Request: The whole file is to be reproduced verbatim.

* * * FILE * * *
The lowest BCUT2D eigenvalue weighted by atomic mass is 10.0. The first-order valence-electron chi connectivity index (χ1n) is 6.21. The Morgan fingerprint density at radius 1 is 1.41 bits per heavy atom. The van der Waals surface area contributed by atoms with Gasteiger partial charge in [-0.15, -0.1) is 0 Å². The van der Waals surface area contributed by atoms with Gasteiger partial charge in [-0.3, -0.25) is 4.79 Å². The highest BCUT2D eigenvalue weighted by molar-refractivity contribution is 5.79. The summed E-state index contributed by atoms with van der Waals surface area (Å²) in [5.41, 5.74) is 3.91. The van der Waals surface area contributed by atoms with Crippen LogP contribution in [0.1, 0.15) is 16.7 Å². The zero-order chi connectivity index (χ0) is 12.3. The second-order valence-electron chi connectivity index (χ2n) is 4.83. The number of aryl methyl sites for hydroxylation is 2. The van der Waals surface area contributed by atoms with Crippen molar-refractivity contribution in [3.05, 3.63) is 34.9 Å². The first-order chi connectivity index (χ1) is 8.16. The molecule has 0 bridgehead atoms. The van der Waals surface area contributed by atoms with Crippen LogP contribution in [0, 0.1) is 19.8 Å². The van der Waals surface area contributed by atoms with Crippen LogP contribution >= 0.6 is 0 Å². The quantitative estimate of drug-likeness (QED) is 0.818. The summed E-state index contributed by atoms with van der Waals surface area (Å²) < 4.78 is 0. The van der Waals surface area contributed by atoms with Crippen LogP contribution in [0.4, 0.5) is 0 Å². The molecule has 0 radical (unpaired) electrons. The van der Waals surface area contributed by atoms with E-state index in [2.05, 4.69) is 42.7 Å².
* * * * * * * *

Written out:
The lowest BCUT2D eigenvalue weighted by atomic mass is 10.0. The first-order valence-electron chi connectivity index (χ1n) is 6.21. The Morgan fingerprint density at radius 1 is 1.41 bits per heavy atom. The van der Waals surface area contributed by atoms with Gasteiger partial charge in [-0.15, -0.1) is 0 Å². The van der Waals surface area contributed by atoms with Gasteiger partial charge in [-0.3, -0.25) is 4.79 Å². The highest BCUT2D eigenvalue weighted by molar-refractivity contribution is 5.79. The summed E-state index contributed by atoms with van der Waals surface area (Å²) in [5.41, 5.74) is 3.91. The van der Waals surface area contributed by atoms with Crippen LogP contribution in [0.1, 0.15) is 16.7 Å². The zero-order chi connectivity index (χ0) is 12.3. The second-order valence-electron chi connectivity index (χ2n) is 4.83. The number of aryl methyl sites for hydroxylation is 2. The van der Waals surface area contributed by atoms with Crippen molar-refractivity contribution in [3.05, 3.63) is 34.9 Å². The first-order chi connectivity index (χ1) is 8.16. The molecule has 0 bridgehead atoms. The van der Waals surface area contributed by atoms with Crippen LogP contribution in [0, 0.1) is 19.8 Å². The van der Waals surface area contributed by atoms with Crippen LogP contribution >= 0.6 is 0 Å². The quantitative estimate of drug-likeness (QED) is 0.818. The summed E-state index contributed by atoms with van der Waals surface area (Å²) < 4.78 is 0. The van der Waals surface area contributed by atoms with Crippen LogP contribution in [0.4, 0.5) is 0 Å². The molecule has 0 radical (unpaired) electrons. The van der Waals surface area contributed by atoms with E-state index in [2.05, 4.69) is 42.7 Å².